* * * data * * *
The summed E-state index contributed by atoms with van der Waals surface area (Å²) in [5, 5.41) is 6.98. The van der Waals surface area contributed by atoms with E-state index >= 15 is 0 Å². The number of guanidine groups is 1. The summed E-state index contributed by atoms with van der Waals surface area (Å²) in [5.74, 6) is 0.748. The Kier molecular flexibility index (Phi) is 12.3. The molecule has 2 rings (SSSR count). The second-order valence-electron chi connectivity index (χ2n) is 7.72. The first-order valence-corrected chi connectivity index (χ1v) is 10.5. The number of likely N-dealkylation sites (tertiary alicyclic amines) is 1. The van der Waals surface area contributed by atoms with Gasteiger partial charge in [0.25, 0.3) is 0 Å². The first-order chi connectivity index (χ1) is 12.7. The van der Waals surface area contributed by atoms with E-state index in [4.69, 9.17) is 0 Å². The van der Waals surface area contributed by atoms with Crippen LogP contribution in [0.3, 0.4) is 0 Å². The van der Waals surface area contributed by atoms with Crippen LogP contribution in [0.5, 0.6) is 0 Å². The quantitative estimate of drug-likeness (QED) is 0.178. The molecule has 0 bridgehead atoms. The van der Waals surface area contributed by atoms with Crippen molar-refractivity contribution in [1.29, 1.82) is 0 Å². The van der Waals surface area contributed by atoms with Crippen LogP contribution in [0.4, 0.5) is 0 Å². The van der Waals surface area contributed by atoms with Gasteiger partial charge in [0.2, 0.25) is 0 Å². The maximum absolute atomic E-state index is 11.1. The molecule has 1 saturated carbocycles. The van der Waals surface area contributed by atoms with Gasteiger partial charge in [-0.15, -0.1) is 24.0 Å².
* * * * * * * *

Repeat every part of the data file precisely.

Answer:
The summed E-state index contributed by atoms with van der Waals surface area (Å²) in [5, 5.41) is 6.98. The van der Waals surface area contributed by atoms with E-state index >= 15 is 0 Å². The number of guanidine groups is 1. The summed E-state index contributed by atoms with van der Waals surface area (Å²) in [5.74, 6) is 0.748. The Kier molecular flexibility index (Phi) is 12.3. The molecule has 2 rings (SSSR count). The second-order valence-electron chi connectivity index (χ2n) is 7.72. The first-order valence-corrected chi connectivity index (χ1v) is 10.5. The number of likely N-dealkylation sites (tertiary alicyclic amines) is 1. The van der Waals surface area contributed by atoms with Gasteiger partial charge in [0.25, 0.3) is 0 Å². The first-order chi connectivity index (χ1) is 12.7. The van der Waals surface area contributed by atoms with E-state index in [4.69, 9.17) is 0 Å². The van der Waals surface area contributed by atoms with Crippen LogP contribution in [0.3, 0.4) is 0 Å². The van der Waals surface area contributed by atoms with Crippen LogP contribution in [0.5, 0.6) is 0 Å². The quantitative estimate of drug-likeness (QED) is 0.178. The molecule has 0 bridgehead atoms. The van der Waals surface area contributed by atoms with Crippen molar-refractivity contribution in [1.29, 1.82) is 0 Å². The van der Waals surface area contributed by atoms with Crippen LogP contribution in [0.4, 0.5) is 0 Å². The van der Waals surface area contributed by atoms with Gasteiger partial charge in [0.2, 0.25) is 0 Å². The maximum absolute atomic E-state index is 11.1. The molecule has 1 saturated carbocycles. The van der Waals surface area contributed by atoms with Gasteiger partial charge in [-0.15, -0.1) is 24.0 Å².